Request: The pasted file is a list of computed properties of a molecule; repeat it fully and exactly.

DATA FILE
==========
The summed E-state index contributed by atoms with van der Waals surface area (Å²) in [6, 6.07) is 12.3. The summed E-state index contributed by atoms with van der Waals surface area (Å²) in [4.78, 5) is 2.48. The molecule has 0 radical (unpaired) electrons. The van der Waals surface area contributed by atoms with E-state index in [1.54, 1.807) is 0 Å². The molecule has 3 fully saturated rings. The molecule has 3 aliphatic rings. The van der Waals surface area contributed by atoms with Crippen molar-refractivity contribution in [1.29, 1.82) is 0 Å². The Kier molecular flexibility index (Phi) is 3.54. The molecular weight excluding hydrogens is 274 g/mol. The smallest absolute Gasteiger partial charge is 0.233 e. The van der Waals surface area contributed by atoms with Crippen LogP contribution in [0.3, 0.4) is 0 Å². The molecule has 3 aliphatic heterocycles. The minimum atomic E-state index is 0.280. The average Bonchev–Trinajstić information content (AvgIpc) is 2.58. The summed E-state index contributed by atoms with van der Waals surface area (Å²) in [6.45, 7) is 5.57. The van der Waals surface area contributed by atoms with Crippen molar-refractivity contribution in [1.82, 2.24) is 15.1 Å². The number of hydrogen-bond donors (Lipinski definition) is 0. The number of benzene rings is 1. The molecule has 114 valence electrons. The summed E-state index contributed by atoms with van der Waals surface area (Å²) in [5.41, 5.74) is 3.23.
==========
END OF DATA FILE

The summed E-state index contributed by atoms with van der Waals surface area (Å²) in [6, 6.07) is 12.3. The summed E-state index contributed by atoms with van der Waals surface area (Å²) in [4.78, 5) is 2.48. The molecule has 0 radical (unpaired) electrons. The van der Waals surface area contributed by atoms with E-state index in [1.54, 1.807) is 0 Å². The molecule has 3 fully saturated rings. The molecule has 3 aliphatic rings. The van der Waals surface area contributed by atoms with Crippen molar-refractivity contribution in [1.29, 1.82) is 0 Å². The Kier molecular flexibility index (Phi) is 3.54. The molecular weight excluding hydrogens is 274 g/mol. The smallest absolute Gasteiger partial charge is 0.233 e. The van der Waals surface area contributed by atoms with Crippen LogP contribution in [0.3, 0.4) is 0 Å². The molecule has 3 aliphatic heterocycles. The minimum atomic E-state index is 0.280. The average Bonchev–Trinajstić information content (AvgIpc) is 2.58. The summed E-state index contributed by atoms with van der Waals surface area (Å²) in [6.45, 7) is 5.57. The van der Waals surface area contributed by atoms with Crippen molar-refractivity contribution in [1.82, 2.24) is 15.1 Å². The number of hydrogen-bond donors (Lipinski definition) is 0. The number of benzene rings is 1. The molecule has 114 valence electrons. The summed E-state index contributed by atoms with van der Waals surface area (Å²) in [5.41, 5.74) is 3.23.